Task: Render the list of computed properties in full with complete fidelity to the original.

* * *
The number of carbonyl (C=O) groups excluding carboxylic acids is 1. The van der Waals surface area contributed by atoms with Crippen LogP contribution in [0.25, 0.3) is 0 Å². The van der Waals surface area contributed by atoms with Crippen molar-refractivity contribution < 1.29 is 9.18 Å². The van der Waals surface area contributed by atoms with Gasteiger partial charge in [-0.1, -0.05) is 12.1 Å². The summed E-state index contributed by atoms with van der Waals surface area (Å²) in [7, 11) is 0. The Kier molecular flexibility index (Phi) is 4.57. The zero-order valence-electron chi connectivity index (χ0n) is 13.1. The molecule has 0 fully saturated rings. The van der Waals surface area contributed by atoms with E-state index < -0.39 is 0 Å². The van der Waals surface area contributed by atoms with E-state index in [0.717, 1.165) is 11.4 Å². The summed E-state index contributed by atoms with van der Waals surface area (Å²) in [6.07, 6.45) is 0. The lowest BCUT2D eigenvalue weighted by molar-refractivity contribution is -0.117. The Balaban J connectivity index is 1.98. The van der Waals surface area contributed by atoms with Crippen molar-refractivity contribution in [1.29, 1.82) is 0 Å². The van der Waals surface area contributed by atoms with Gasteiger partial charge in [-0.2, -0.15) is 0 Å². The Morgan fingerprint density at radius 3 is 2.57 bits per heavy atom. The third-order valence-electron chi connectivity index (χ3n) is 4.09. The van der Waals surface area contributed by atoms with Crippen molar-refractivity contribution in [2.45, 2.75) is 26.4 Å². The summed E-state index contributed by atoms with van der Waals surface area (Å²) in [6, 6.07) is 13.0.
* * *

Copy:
The number of carbonyl (C=O) groups excluding carboxylic acids is 1. The van der Waals surface area contributed by atoms with Crippen LogP contribution in [0.25, 0.3) is 0 Å². The van der Waals surface area contributed by atoms with Crippen molar-refractivity contribution < 1.29 is 9.18 Å². The van der Waals surface area contributed by atoms with Gasteiger partial charge in [-0.1, -0.05) is 12.1 Å². The summed E-state index contributed by atoms with van der Waals surface area (Å²) in [7, 11) is 0. The Kier molecular flexibility index (Phi) is 4.57. The zero-order valence-electron chi connectivity index (χ0n) is 13.1. The molecule has 0 fully saturated rings. The van der Waals surface area contributed by atoms with E-state index < -0.39 is 0 Å². The van der Waals surface area contributed by atoms with E-state index in [0.717, 1.165) is 11.4 Å². The summed E-state index contributed by atoms with van der Waals surface area (Å²) in [6.07, 6.45) is 0. The lowest BCUT2D eigenvalue weighted by molar-refractivity contribution is -0.117. The Balaban J connectivity index is 1.98. The van der Waals surface area contributed by atoms with Crippen molar-refractivity contribution in [1.29, 1.82) is 0 Å². The van der Waals surface area contributed by atoms with Gasteiger partial charge in [-0.2, -0.15) is 0 Å². The Morgan fingerprint density at radius 3 is 2.57 bits per heavy atom. The third-order valence-electron chi connectivity index (χ3n) is 4.09. The van der Waals surface area contributed by atoms with Crippen molar-refractivity contribution in [2.45, 2.75) is 26.4 Å². The summed E-state index contributed by atoms with van der Waals surface area (Å²) in [6, 6.07) is 13.0.